New WNBA commissioner (and ex–point guard) Cathy Engelbert discusses her plans to make her league bigger and better.
Cathy Engelbert has quite a bit of work ahead of her. The WNBA's new commissioner will have to tackle a few important issues right away: Two players are facing domestic abuse accusations, a new collective bargaining agreement needs to be negotiated and the league must figure out how to capitalize on a surge in coverage of women's sports that reached a crescendo with the U.S. women's national team winning the 2019 World Cup.
But if there's anyone who can handle it, it's the former CEO of Deloitte who once played point guard for Muffet McGraw at Lehigh. So what does Engelbert have in store for the WNBA? First, she's focused on WNBA All-Star Weekend in Las Vegas, but she has plenty of plans for the W's future.
SI: You just finished a four-year term as CEO of Deloitte. Why did you want to take on this new challenge?
Cathy Engelbert: After over three decades in the corporate world, I was looking for something different with a broader women’s leadership platform. And it’s a sport I have passion for, having played college basketball. What better time to work with the sport I love at a moment when there’s a broad social conversation around gender and women and leadership.
SI: What’s the best thing about the WNBA right now?
CE: The league stands for the power of women. It’s such a diverse league with talented, elite athletes—college graduates, very smart. There are so many angles we can use to elevate the brand and build the WNBA into a sustainable business model.
SI: What are your first priorities?
CE: First up is the All-Star Game in Las Vegas on July 27. That will give me the opportunity to meet players, coaches, owners—everybody in the ecosystem of the WNBA—and really start my listening tour. I’ve made no secret about what the priorities are: Look at the financials, and make sure we’re building a league worthy of these elite players. Put more fans in the seats, work on the player experience, and in the backdrop, we have the collective bargaining conversation going on.
SI: How are you getting up to speed on the CBA negotiations?
CE: I met with [WNBPA executive director] Terri Jackson this week and obviously I talked to some of the owners during the hiring process. We all have the same goals: trying to make sure that the level of play on the court is recognized more broadly and by a more diverse audience.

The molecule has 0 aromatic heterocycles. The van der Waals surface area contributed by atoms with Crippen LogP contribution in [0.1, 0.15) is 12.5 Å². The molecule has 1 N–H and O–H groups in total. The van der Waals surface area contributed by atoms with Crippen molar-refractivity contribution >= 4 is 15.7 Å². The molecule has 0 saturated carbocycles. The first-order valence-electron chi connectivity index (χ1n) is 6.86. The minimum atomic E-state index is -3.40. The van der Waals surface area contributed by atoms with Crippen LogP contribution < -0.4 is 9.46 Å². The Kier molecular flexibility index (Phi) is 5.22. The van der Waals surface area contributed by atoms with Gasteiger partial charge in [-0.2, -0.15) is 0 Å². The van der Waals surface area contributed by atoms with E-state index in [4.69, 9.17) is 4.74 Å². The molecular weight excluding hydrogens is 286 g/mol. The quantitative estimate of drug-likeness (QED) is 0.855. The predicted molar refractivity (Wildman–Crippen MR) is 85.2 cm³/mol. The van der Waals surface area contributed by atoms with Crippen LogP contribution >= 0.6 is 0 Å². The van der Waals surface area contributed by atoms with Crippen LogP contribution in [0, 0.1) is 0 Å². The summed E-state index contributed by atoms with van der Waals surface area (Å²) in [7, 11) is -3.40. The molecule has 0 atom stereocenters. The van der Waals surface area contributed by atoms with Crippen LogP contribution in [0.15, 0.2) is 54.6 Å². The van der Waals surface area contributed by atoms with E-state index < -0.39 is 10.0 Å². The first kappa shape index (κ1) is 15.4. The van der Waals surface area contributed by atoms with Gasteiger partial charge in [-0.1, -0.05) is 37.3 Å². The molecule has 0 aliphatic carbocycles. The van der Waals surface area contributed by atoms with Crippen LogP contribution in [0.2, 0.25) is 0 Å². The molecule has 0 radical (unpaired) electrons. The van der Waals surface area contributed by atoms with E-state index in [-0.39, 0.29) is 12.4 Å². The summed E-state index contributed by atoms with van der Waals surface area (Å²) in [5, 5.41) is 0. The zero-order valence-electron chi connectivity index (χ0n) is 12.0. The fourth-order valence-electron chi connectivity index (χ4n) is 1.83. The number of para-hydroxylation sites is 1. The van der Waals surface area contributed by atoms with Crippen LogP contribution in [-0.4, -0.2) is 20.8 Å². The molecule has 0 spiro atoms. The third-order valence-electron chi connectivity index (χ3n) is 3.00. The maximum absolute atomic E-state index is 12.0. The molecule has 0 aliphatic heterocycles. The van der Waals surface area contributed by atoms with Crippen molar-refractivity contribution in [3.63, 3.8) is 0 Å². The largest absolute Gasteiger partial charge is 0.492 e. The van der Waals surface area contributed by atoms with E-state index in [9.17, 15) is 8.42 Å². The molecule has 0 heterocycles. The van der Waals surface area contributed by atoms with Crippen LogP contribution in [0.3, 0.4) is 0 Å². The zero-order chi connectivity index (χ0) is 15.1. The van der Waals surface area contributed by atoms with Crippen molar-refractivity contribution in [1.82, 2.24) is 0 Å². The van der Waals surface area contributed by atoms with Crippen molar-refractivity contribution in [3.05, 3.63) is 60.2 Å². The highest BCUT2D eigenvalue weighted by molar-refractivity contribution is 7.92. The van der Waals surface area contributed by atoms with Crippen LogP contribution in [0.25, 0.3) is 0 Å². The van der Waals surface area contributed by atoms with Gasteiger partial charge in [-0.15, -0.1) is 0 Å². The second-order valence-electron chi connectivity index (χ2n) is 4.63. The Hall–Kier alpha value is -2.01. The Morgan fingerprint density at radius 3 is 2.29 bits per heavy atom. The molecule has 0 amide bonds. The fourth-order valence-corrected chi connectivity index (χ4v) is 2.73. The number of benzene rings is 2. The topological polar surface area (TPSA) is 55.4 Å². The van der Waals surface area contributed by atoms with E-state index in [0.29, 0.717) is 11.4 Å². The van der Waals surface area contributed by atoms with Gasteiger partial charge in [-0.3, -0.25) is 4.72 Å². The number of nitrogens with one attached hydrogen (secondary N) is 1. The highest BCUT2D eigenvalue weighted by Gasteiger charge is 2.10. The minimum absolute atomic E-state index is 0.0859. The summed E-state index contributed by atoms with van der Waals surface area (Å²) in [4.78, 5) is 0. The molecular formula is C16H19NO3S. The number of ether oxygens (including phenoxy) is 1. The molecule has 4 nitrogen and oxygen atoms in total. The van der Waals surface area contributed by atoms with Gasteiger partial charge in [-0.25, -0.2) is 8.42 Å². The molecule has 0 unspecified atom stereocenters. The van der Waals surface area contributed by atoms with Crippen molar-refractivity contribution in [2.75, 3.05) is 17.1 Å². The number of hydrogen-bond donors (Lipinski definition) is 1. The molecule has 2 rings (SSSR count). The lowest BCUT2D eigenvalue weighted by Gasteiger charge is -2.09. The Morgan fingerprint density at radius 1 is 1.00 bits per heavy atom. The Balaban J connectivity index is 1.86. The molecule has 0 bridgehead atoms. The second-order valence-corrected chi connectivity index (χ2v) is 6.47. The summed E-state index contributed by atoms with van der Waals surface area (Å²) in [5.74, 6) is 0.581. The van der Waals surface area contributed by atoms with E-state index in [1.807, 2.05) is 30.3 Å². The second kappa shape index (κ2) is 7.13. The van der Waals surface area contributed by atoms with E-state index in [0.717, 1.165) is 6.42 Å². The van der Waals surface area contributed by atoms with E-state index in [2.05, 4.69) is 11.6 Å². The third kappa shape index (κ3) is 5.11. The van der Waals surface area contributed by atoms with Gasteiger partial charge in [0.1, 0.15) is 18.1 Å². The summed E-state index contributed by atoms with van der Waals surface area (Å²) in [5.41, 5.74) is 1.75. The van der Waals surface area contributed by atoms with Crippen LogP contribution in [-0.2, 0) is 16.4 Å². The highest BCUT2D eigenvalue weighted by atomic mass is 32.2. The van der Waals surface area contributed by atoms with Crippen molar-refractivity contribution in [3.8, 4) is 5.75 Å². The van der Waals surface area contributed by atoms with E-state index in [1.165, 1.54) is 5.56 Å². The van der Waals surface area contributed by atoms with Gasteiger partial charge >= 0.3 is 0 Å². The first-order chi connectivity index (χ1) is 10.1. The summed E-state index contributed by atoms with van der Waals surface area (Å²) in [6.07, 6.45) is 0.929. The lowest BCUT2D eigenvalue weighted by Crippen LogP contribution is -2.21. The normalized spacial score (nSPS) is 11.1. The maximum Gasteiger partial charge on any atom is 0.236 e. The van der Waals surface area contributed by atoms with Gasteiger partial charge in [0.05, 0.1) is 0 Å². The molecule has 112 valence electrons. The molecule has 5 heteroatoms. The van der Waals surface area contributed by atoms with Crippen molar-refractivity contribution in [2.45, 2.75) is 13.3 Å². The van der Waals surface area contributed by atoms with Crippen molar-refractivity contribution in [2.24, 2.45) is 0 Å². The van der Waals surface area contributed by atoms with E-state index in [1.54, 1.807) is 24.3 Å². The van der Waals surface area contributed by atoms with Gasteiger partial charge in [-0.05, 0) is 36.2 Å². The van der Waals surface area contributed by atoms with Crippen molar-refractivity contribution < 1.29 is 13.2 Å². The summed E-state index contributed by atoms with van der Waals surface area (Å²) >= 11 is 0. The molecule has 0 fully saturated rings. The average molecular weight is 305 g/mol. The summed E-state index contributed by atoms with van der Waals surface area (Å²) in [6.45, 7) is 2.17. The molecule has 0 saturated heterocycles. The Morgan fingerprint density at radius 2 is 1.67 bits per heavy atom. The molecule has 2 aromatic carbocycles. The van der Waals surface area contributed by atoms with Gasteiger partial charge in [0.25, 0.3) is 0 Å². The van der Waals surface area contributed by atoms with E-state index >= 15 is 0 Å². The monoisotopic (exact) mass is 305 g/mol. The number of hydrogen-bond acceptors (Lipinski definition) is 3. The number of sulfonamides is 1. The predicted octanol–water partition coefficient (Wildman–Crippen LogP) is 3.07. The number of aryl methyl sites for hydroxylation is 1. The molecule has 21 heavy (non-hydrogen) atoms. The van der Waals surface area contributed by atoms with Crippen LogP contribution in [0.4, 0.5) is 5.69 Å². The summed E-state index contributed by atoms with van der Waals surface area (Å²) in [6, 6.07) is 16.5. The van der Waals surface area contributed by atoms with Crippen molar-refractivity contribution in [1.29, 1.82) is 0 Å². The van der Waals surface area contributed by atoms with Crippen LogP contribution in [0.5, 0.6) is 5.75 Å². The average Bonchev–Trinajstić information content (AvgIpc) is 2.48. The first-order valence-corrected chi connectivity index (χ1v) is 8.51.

SI: How do you plan to increase the WNBA’s audience, especially among millennials?
CE: For millennials and digital natives, the demand for entertainment is there, but we need to have a product that they want to go see and want to follow, whether it’s in arena or on one of our digital platforms. The social responsibility these players feel is pretty unique and I think that’s a draw for socially conscious millennials.
SI: There seems to be a lot of buzz about women’s sports now, with new pro leagues forming and all the attention the women’s soccer team received for winning the World Cup. How can the WNBA capitalize on that?
CE: The W has been ahead of the curve—It’s the only professional women’s league that has lasted over two decades. I’m solely focused on our 12 franchises in this league but I’m certainly willing to participate in the broader women’s sports ecosystem. I loved the outcome on the women’s soccer and would love to capitalize on the momentum that creates for women in sports because that then creates a narrative around future leaders, whether it’s in business or government or academia. Women need to step up and be leaders, and it’s such an opportunity for these players to become the future leaders in America.
SI: What lessons from playing sports have helped you in your career?
CE: I was a captain my senior year at Lehigh in both basketball and lacrosse, and I think all the time about how those formative years gave me the confidence that, when I joined the business world and saw mostly men around me, I could succeed. Before that, I grew up playing against my brothers in the backyard. My mother always said, “You’ve done well because you grew up alongside five boys and you had to be competitive, but at the same time be a team player.”
SI: Do you still play?
CE: [laughs] No. At my age (54), I couldn’t keep up with the girls today. At 5' 10" I was one of the tallest point guards in the league; now I’d be one of the shortest. I never lifted a weight. These girls now are all so tall and so strong. We have a hoop in our yard and I’ll play around with my son. I coached my daughter’s middle school basketball team for four years and that was one of the biggest challenges of my career.
SI: What do your kids think of your new job?
CE: My coolness factor increased with both of my kids.